Next to woodland fairies, flower fairies and other garden fairies are the most popular and common. These sprites have been playing in our gardens since the first ones where ever planted, and reports of the “fey folk” have come in from all the European countries, including the far east and southern hemisphere. In short, they are common legend all over the world.
But are they, in fact, legend? Ask any avid gardener and they are apt to disagree, although they are much more likely to be seen in the brush or less tended areas of the garden. These are the places we haven’t gotten around to weeding yet, where the climbing roses run amuck, and the butterfly fairies prosper. (In fact, it is widely believed that you can tell a fairy by the color of the butterfly, as some are simply butterflies in disguise). The areas that we consider weeds are the best place for the fairies to live, along with the smaller animals of the garden, like moles, turtles, and mice. These are the fairies that live at the edge of the garden, and venture in to play, sing, and look for the little bowls of sugar and sweets that Grandma told you to leave out for them.
The bowls of sugar are offerings to the garden fairies in hopes that they will bless the garden and bring in a good harvest of vegetables or blossoms for cutting. This is why it’s so important to leave a little area of your garden untouched, and to set out little offerings for them. And if you follow some 17th century steps, including choosing the right time of year, you just may be able to see the little garden fairies for yourself.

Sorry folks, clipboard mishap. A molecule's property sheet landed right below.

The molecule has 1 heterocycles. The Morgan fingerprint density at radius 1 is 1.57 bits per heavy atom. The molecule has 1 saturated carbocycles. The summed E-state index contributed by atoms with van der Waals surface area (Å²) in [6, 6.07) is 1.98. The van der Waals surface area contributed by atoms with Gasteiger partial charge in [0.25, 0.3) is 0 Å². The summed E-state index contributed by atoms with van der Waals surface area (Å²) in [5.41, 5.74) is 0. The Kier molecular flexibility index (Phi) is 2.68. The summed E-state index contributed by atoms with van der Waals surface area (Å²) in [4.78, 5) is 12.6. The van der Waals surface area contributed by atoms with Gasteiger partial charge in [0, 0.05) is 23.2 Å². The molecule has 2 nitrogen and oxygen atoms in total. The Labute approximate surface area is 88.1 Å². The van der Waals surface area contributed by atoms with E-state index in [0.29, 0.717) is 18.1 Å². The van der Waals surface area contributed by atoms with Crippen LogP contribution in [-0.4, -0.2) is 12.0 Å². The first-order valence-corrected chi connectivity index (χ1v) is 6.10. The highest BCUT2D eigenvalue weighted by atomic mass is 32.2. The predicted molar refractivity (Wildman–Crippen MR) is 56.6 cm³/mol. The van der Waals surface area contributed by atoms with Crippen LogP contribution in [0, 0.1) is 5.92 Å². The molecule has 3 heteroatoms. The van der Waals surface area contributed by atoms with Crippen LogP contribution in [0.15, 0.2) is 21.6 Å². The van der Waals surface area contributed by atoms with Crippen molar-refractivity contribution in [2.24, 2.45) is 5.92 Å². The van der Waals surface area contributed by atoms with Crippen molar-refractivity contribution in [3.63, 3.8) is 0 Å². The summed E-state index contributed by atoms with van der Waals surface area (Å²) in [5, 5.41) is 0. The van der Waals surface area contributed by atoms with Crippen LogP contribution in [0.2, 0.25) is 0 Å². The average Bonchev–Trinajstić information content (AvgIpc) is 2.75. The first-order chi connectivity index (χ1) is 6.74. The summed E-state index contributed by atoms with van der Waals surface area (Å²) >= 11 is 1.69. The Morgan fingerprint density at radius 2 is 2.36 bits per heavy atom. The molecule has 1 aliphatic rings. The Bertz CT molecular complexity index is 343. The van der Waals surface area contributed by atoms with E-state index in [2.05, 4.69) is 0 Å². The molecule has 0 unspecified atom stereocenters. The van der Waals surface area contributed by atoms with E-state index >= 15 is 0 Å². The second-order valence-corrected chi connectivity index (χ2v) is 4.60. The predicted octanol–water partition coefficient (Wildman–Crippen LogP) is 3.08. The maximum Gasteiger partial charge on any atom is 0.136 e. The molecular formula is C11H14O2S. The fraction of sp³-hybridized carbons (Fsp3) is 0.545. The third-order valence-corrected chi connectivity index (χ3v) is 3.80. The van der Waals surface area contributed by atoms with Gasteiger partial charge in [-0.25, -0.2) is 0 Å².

How to See Fairies!
“Mix together one pint of light oil with rose and marigold water prepared from flowers picked at dawn. Add four buds of hollyhock, thyme hazel and marigolds plucked from an area you believe Fairies dwell as well as a sprig of grass from that same area. Do not use greens from your flower garden, and if you find a 4-leaf clover, much better. The mixture should sit in the sun for three days. Strain the oil and apply to the eyelids to enhance your sight but make sure it doesn’t get into your eyes.” On the night of June 21st, midsummer night, the fairies can speak the tongue of humans for a time, and so this is your best choice for trying to see them. Look for them in their fairy rings (a circle of twelve flowers where none should grow) or in a grove of mushrooms at the edge of the woods. In Italy, the traditional fairy night is January 6th (twelve nights) and of course, May Day.
If you are good to your garden fairies they will help you with gardening questions. You must speak quietly and walk respectfully–barefoot–and always leave them some sweets. Ask the questions and listen to the voice in your head, fairies communicate with humans through telepathy and can become quite annoyed if they think you are not listening. Flower fairies in particular love ladybugs, so don’t be surprised if you hear them telling you to let some lose.